Video: Sergio Rinland Designs the Dunlop Future Race Car

As part of the collaborative design project 'Dunlop Future Race Car Challenge', the tire manufacturer has gathered the opinions of industry experts and motorsport fans about what the 'race car of the future' might look like.

Culminating this innovative campaign, Dunlop enlisted the help of renowned Grand Prix and Le Mans designer Sergio Rinland, who reviewed the ideas submitted by fans across Europe on powertrains, aerodynamics, brakes and tires, and combined them into an innovative sketch.

Electric powertrain, camera navigation, morphing shape with no wings needed for downforce, intelligent tires, ERS replacing disc brakes, are just some of the elements of the 'race car of the future', designed by Rinland who has a long and illustrious history in motorsports, having worked with F1 teams including Williams, Brabham, Sauber and Benetton, as well as Eagle-Toyota in IndyCar and team Opel in the German Touring Car Championship. He now runs his own consultancy company – Astauto Ltd (trading as Sergio Rinland Consulting) – working on IndyCar, GP2 and LMP sportscars, to name but a few. The consultancy is also heavily involved in simulation and alternative energy developments, electric and hybrid car projects.

The vehicle has been designed with four electric motors that would initially sit in-board the vehicle. As technology progresses and motors become lighter and more powerful, they will become out-board, in wheel motors, providing even more flexibility in the car's design.

With one individual motor per wheel, the car has the capability of torque vectoring between each wheel. Administering the torque at each wheel will improve the aerodynamics efficiency and the use of tires, as it will no longer be necessary for the wheels to turn when approaching a corner.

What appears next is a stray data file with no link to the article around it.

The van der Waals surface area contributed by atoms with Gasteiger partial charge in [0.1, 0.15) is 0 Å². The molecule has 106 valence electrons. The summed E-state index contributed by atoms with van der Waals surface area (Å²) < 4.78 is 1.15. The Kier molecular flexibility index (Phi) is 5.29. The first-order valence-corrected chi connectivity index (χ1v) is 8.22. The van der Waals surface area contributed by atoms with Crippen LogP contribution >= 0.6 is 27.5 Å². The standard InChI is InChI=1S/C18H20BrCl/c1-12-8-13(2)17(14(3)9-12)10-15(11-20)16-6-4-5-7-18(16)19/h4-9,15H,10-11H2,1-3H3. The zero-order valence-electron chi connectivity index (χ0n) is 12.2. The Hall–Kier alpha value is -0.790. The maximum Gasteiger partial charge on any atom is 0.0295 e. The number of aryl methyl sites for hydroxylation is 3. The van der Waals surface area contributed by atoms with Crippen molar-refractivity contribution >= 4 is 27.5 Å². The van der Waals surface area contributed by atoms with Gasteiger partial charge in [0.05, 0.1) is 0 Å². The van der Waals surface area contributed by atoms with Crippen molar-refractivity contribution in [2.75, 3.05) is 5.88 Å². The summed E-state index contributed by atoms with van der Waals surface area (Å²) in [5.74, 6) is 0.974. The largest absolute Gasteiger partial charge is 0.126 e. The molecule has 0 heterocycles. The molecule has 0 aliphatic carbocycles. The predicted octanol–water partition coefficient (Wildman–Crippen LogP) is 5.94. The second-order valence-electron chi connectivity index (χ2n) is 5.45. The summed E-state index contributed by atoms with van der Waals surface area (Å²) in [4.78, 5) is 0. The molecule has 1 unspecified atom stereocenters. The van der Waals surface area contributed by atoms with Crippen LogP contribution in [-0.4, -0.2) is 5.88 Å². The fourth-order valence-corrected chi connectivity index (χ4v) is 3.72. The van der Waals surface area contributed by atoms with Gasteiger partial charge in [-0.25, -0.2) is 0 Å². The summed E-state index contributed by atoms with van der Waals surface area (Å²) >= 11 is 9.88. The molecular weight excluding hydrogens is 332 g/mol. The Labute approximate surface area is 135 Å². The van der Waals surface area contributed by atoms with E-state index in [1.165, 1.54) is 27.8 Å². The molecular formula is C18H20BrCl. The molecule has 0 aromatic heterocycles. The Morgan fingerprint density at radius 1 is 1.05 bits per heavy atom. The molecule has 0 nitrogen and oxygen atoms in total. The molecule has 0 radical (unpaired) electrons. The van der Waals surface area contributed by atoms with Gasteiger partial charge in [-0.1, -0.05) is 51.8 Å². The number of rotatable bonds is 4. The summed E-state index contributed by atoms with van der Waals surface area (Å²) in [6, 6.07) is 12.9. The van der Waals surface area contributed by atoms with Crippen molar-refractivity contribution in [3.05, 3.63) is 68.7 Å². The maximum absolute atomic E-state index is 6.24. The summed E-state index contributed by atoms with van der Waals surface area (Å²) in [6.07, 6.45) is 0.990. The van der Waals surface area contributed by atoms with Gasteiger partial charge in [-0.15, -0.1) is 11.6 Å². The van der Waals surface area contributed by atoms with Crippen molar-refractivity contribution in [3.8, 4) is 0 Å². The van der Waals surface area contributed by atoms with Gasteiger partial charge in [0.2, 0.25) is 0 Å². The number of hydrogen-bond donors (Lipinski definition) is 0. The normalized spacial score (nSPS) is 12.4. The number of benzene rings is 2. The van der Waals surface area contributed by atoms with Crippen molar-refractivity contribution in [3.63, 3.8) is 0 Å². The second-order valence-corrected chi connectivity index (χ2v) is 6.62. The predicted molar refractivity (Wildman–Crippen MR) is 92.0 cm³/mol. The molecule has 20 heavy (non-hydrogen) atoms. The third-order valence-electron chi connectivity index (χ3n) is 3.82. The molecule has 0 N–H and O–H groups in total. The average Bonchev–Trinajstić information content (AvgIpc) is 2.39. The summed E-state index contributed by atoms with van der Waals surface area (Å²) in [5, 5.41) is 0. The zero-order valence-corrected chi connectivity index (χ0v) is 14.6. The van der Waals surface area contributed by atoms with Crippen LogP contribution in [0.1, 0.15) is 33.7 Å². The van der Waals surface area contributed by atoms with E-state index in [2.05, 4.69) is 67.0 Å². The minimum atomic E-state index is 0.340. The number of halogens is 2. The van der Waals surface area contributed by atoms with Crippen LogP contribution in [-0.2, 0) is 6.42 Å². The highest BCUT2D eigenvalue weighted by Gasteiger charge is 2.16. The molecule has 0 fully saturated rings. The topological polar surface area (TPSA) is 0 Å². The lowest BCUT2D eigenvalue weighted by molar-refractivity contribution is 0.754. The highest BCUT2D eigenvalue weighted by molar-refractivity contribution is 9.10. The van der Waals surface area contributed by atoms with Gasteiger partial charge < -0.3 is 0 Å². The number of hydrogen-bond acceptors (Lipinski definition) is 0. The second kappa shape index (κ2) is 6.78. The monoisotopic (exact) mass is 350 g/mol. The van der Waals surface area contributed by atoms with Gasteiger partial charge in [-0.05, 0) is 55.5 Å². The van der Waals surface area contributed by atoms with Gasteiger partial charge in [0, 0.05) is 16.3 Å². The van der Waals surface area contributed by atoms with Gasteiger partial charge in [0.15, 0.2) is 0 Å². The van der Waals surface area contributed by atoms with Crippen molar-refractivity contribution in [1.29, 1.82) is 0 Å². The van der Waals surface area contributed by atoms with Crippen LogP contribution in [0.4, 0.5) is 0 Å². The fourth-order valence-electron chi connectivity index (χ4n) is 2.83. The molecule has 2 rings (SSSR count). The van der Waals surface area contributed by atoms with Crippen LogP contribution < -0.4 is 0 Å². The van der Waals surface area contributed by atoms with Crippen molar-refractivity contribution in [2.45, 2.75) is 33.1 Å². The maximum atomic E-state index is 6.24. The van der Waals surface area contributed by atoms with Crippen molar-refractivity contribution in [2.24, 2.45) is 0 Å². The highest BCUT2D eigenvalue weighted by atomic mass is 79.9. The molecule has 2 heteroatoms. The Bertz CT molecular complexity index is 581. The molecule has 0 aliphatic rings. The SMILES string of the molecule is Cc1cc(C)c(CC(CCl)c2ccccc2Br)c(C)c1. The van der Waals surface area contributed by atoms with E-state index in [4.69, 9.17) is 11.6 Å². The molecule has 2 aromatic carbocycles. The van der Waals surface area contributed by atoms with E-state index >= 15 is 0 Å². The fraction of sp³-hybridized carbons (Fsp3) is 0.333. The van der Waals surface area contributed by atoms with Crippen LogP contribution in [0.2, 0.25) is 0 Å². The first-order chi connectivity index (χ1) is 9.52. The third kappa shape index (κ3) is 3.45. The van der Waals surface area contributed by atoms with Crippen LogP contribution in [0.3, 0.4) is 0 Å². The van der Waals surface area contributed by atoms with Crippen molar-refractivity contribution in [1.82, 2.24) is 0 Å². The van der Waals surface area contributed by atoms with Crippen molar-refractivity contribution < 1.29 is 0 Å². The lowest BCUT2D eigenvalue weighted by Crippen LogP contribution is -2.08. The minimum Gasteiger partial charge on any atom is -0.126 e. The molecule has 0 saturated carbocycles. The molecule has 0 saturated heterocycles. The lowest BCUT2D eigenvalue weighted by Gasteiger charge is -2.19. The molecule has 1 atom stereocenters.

Initially this design has a Hydrogen fuel-cell electricity generator on-board, with a small Li-Ion battery as a power buffer. As the technology develops, this design has the possibility to incorporate induction charging pads on-board. Closed racing circuits may have induction charging infrastructure in the future, allowing the cars to run without having to carry the energy on-board, which will make this vehicle even more efficient and lighter.

The car has been designed with piezoelectric materials in its composite materials laminate. The adaptive bodywork will allow the car to change its shape to reduce drag on the straights, increase down force in the corners and control all cooling needs as the car runs. In addition, by incorporating nanoparticles into these composite materials, the structure of the car will have further enhanced strength, lightness and safety features.

Cameras and small screens (which will be inside the canopy) will give the driver 360° peripheral vision, rather than vision through traditional car mirrors, enhancing safety alongside reducing drag.

Using technology that Dunlop is currently developing, tires will have internal sensors to send information to the control systems; these will be able to adapt the suspension, power delivery and braking systems to utilize the tires to maximum advantage.

By embedding intelligent materials such as the ones used in the bodywork, the tires will be able to control their temperature and pressure, as well as change shape. This will allow reduced rolling resistance and induced drag in the straights, and increased contact patch area during the braking and cornering events.
Also, by having tires that adapt themselves to the circumstances and the environment, it will not be necessary to change them for weather conditions nor for wear – they will last for the whole race.

No energy-wasteful brakes will be used; all the braking energy will be recovered and stored in flywheels and/or super-capacitors to be used for power peaks events during the races.

Electronics and control systems will be advanced to such an extent that the driver will evolve to be more of a 'vehicle operator'. This is a similar evolution than we have seen in the last 30 years, not to say 125 years.

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